By Toni Marshall
May 22, 2002
Terrence James just wants to feel comfortable. So instead of attending South Plantation High School's prom with friends, he is planning to party at the first openly gay prom in Broward County history.
"It's very important to go to the prom with someone you want to go with, even if it's not a girl," said Terrence, 17, of Plantation.
He was tired of being threatened. Even his friends said they'd beat him up if he took a guy to the South Plantation prom.
On Saturday, from 8 p.m. until midnight, he will be partying in the "Emerald City" with gay, lesbian and straight students from across Broward County. The Gay & Lesbian Community Center in Fort Lauderdale will be transformed into Oz for "Come Over the Rainbow," a high school prom geared to gay students, but open to everyone.
Students raised $1,000 for the party and the GLCC is giving them the space for free. They are expecting about 100 students, but with a pay-at-the-door option, the numbers could grow. They've invited Rosie O'Donnell to step in if she's in town.
On Tuesday, Terrence and Emily Vasile had some last-minute items to pick up at the Broward Mall. They went from store to store checking out jewelry and shoes. Terrence wanted to wear a boa, but it won't go with his beige outfit, he said. Emily needed his opinion on a pair of shoes, just the right ones to show off her beige dress.
She was also trying to persuade Terrence to wear a tie. She didn't succeed.
"This prom is more laid-back. It's for open-minded kids who want to meet other open-minded kids. We don't really have that in school," said Emily, 17, a junior at South Plantation High and president of her school's Gay-Straight Alliance club. She's straight, but this prom gives her a chance to party with her friends.
Just under half of Broward's 24 high schools have a Gay-Straight Alliance organization. When it was first introduced at her school, students tore down the posters, she said. When they found out the club was inclusive, things eased up a bit.
"It's about being open and tolerant," she said.
Lorrie Maurino wants to try to eliminate the kinds of hateful incidents that Terrence and Emily have faced.
The prom was Maurino's idea and it has been in the making for a few years. Maurino is the executive director of the Gay, Lesbian and Other at Risk Youth group, known as GLOaRY.
"When I started GLOaRY, one of my major goals was for children to come and feel safe to be who they are," said Maurino, who is writing her dissertation at Nova Southeastern University on gay student life.
"I was amazed and startled. I have been an educator most of my life - almost 30 years - I didn't realize what gay and lesbian students go through," said Maurino, who is gay.
"When you hear comments, you ignore it because you are afraid. I spent most of my life in the closet. I was afraid. When I heard those types of comments, I thought they were harmless. I just ignored them," she said.
The school district does not have a policy prohibiting same-sex couples. But as tolerant as the district's rules may be, that doesn't change attitudes. Many gay students simply aren't comfortable at proms.
School Board member Stephanie Kraft likes the idea of a gay prom.
"If they [students] feel more comfortable doing it, then I think it's a good thing they have that alternative," she said. "Just as they might not feel comfortable going to the regular prom, there might be kids at the regular prom not comfortable with them. It sounds like a good idea for all," she said.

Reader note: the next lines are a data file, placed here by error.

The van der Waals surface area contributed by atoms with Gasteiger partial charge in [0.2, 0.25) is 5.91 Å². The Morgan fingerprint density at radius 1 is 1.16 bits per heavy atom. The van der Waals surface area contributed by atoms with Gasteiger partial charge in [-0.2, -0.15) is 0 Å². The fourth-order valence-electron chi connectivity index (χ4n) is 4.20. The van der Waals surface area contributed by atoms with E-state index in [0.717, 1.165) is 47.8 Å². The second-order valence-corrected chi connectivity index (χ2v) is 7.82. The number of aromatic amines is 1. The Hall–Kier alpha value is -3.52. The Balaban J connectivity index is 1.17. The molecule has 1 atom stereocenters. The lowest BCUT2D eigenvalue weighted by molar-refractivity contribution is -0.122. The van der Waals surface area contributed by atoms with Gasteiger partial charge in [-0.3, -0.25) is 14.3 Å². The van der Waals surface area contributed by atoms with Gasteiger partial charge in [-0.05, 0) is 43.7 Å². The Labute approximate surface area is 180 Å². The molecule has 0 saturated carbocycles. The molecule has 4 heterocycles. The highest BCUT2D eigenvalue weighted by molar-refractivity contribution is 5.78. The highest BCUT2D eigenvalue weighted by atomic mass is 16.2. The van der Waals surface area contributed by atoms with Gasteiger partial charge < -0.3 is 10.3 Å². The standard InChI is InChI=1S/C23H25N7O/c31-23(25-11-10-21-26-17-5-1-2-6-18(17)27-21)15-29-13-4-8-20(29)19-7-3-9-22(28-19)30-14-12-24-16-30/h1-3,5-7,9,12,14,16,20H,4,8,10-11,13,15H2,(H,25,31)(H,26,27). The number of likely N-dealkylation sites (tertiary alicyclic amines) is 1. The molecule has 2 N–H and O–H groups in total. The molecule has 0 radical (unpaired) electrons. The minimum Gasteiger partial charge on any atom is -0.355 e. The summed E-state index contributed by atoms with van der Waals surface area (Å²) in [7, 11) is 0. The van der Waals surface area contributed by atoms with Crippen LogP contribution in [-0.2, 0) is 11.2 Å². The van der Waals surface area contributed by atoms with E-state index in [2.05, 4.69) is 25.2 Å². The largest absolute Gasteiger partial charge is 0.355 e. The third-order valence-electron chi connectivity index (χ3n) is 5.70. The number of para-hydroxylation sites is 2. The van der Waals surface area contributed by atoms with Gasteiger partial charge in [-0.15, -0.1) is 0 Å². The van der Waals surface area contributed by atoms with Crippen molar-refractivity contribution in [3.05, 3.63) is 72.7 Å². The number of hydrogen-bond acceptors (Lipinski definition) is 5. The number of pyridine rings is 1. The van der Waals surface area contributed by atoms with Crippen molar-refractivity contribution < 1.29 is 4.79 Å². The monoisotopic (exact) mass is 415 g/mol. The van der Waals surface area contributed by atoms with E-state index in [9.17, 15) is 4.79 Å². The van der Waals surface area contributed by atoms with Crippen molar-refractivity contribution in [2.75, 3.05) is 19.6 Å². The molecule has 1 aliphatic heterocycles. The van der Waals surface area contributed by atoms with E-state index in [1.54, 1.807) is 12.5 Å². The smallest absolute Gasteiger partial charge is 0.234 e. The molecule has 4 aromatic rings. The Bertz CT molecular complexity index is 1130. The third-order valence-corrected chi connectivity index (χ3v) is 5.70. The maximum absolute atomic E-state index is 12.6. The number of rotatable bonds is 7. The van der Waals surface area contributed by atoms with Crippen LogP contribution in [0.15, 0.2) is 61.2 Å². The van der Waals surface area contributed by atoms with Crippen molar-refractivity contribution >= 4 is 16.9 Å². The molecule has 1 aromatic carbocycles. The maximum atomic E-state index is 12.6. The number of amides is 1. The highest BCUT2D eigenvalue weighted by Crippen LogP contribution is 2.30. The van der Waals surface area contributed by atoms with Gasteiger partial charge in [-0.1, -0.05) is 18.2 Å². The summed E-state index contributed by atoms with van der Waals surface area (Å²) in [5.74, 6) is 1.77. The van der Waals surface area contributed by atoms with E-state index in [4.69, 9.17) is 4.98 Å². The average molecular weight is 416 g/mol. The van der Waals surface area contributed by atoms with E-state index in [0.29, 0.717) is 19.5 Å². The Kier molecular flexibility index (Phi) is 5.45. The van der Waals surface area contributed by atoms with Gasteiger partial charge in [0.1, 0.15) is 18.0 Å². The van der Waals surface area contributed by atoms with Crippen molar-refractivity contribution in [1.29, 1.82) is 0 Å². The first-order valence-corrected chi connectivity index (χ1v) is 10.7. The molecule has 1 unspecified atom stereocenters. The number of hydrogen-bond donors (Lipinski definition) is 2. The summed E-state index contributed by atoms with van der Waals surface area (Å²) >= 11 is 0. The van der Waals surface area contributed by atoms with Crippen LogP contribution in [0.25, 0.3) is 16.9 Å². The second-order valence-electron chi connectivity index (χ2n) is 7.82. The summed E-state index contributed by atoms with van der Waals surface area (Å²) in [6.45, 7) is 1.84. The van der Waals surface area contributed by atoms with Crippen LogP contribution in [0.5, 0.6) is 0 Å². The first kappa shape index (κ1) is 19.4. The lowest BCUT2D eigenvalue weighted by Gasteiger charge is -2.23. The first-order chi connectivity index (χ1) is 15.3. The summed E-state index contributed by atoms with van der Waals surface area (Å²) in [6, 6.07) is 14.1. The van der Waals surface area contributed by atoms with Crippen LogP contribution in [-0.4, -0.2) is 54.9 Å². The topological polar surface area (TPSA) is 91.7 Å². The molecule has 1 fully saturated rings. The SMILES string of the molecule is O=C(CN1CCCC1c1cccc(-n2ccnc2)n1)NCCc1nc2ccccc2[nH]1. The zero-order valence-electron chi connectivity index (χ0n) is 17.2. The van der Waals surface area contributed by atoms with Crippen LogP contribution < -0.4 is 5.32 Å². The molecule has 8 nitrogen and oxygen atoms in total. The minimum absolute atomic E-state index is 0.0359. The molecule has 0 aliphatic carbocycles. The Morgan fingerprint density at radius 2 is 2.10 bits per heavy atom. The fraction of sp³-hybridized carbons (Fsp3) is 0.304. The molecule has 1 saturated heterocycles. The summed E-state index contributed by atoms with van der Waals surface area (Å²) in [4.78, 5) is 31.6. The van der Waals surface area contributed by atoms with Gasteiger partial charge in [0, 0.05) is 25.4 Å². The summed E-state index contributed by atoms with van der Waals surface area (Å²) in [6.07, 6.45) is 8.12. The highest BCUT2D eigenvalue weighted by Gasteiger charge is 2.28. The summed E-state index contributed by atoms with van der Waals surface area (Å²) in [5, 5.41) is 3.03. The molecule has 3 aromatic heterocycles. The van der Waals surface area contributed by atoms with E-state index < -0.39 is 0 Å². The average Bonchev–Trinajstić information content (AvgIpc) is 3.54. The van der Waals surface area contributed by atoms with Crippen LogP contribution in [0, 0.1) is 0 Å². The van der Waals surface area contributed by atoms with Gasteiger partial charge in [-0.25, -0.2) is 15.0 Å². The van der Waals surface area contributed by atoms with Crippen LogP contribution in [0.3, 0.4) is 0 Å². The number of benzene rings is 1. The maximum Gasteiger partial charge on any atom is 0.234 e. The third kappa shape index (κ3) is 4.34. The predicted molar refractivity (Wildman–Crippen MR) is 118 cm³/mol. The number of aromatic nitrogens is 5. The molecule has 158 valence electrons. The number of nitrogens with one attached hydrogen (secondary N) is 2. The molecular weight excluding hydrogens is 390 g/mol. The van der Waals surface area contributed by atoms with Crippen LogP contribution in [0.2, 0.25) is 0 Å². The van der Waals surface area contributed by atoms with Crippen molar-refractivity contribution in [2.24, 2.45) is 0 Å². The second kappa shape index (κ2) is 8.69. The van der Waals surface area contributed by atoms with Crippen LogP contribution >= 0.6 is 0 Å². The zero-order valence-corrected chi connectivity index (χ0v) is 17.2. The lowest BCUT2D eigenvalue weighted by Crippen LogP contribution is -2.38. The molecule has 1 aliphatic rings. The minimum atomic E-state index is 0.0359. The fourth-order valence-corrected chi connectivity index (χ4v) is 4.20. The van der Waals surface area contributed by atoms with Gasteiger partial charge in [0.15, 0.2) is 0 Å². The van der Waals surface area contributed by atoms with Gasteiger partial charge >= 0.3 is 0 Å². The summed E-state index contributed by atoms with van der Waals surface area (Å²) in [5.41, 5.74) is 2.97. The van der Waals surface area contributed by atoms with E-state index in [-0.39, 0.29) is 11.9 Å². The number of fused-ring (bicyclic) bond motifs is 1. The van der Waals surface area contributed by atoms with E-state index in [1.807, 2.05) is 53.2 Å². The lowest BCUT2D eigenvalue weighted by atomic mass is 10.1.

But she doesn't see the school district sponsoring proms solely for gay students. She does understand that attitudes may not be very flexible, but you can't make people change their viewpoints, she said. The district forbids bullying of any type, however, in its code of conduct.
Until about five years ago, there were no openly gay proms for students to attend in South Florida, but then Miami-Dade County launched the first and it has been successfully holding one since.
Maurino said organizers in Miami are expecting 400 to 500 students at their prom next month.
In New York and San Francisco, the proms have been held for years. Orlando and West Palm Beach have had them recently.
For Gail Marks, it's been a long time coming.
Marks, 60, has been helping her granddaughter Nicole and the other students plan for Saturday's prom since January.
She's been giving advice on the menu and help with party designs, just as she did 40 years ago when she was a teenager in New York working on her prom committee.
Students fussed over the same things then as they do now - what to wear and whom to go with as their date.
It was not uncommon to see the most popular boy accompany the most popular girl, or to see athletes with cheerleaders or even a few singles going stag. But there were never same-sex couples. It was just not done.
It will be Saturday night. The rainbow theme is no coincidence. Sexual preference will not matter.
"I'm getting such a thrill. This could never have happened when I was young," Marks said.
In a way, this is also Marks' prom. She attended a typical prom when she was young, but she wasn't what was considered a typical teen at the time. She was gay - most people didn't admit it then, especially a middle-class Jewish girl. So she took the traditional path, stayed in the closet and went with a boy.
Her granddaughter, Nicole LoBello, who lives with Marks and her partner in Coconut Creek, reaps the benefit of a slightly more tolerant generation. Nicole, 17, who is straight, is a junior at South Broward High and the secretary of GLOaRY.
Marks sees the prom as a hopeful sign for acceptance of diversity.
"Some day it'll be OK and nobody will care - we hope," Marks said. "It's gotten so much better than when I was in school."
Tickets are $25 a couple or $15 for a single. For more information, call 954-309-9875.
Toni Marshall can be reached at or 954-356-4550.
Copyright © 2002, South Florida Sun-Sentinel